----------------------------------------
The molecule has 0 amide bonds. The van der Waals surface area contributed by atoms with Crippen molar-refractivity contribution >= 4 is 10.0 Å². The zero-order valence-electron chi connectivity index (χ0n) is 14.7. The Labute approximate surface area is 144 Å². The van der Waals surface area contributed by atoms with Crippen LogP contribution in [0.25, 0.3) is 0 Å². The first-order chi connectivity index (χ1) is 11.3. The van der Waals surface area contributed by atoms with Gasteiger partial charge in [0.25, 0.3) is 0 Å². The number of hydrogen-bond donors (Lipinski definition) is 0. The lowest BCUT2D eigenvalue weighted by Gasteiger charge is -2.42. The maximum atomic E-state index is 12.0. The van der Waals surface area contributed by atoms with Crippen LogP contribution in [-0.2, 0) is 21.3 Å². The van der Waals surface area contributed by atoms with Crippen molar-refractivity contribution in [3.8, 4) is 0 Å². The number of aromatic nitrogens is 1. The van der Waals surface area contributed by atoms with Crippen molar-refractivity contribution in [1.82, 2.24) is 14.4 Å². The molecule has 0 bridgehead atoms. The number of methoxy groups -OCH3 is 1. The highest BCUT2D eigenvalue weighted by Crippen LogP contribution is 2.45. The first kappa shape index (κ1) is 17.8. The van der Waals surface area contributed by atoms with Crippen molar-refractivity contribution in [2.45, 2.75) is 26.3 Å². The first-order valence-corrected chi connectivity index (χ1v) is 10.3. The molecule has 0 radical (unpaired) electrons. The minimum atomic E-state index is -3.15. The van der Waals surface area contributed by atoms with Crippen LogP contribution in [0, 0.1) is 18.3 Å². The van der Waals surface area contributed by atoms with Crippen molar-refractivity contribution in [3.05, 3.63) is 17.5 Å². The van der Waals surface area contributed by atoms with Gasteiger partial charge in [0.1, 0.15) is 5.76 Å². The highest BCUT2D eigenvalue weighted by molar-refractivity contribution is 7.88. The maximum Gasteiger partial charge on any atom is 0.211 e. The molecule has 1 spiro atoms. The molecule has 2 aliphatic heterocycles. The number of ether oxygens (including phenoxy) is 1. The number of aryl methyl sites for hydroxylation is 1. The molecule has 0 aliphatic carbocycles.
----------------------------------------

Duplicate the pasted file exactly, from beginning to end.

The molecule has 0 amide bonds. The van der Waals surface area contributed by atoms with Crippen molar-refractivity contribution >= 4 is 10.0 Å². The zero-order valence-electron chi connectivity index (χ0n) is 14.7. The Labute approximate surface area is 144 Å². The van der Waals surface area contributed by atoms with Crippen LogP contribution in [0.25, 0.3) is 0 Å². The first-order chi connectivity index (χ1) is 11.3. The van der Waals surface area contributed by atoms with Gasteiger partial charge in [0.25, 0.3) is 0 Å². The number of hydrogen-bond donors (Lipinski definition) is 0. The lowest BCUT2D eigenvalue weighted by Gasteiger charge is -2.42. The maximum atomic E-state index is 12.0. The van der Waals surface area contributed by atoms with Crippen LogP contribution in [-0.2, 0) is 21.3 Å². The van der Waals surface area contributed by atoms with Crippen molar-refractivity contribution in [3.8, 4) is 0 Å². The number of aromatic nitrogens is 1. The van der Waals surface area contributed by atoms with Crippen molar-refractivity contribution in [1.82, 2.24) is 14.4 Å². The molecule has 0 bridgehead atoms. The number of methoxy groups -OCH3 is 1. The highest BCUT2D eigenvalue weighted by Crippen LogP contribution is 2.45. The first kappa shape index (κ1) is 17.8. The van der Waals surface area contributed by atoms with Crippen molar-refractivity contribution in [2.45, 2.75) is 26.3 Å². The first-order valence-corrected chi connectivity index (χ1v) is 10.3. The molecule has 0 radical (unpaired) electrons. The minimum atomic E-state index is -3.15. The van der Waals surface area contributed by atoms with Crippen LogP contribution in [0, 0.1) is 18.3 Å². The van der Waals surface area contributed by atoms with Crippen molar-refractivity contribution in [3.05, 3.63) is 17.5 Å². The van der Waals surface area contributed by atoms with Gasteiger partial charge in [0.1, 0.15) is 5.76 Å². The highest BCUT2D eigenvalue weighted by molar-refractivity contribution is 7.88. The maximum Gasteiger partial charge on any atom is 0.211 e. The molecule has 1 spiro atoms. The molecule has 2 aliphatic heterocycles. The number of ether oxygens (including phenoxy) is 1. The number of aryl methyl sites for hydroxylation is 1. The molecule has 0 aliphatic carbocycles.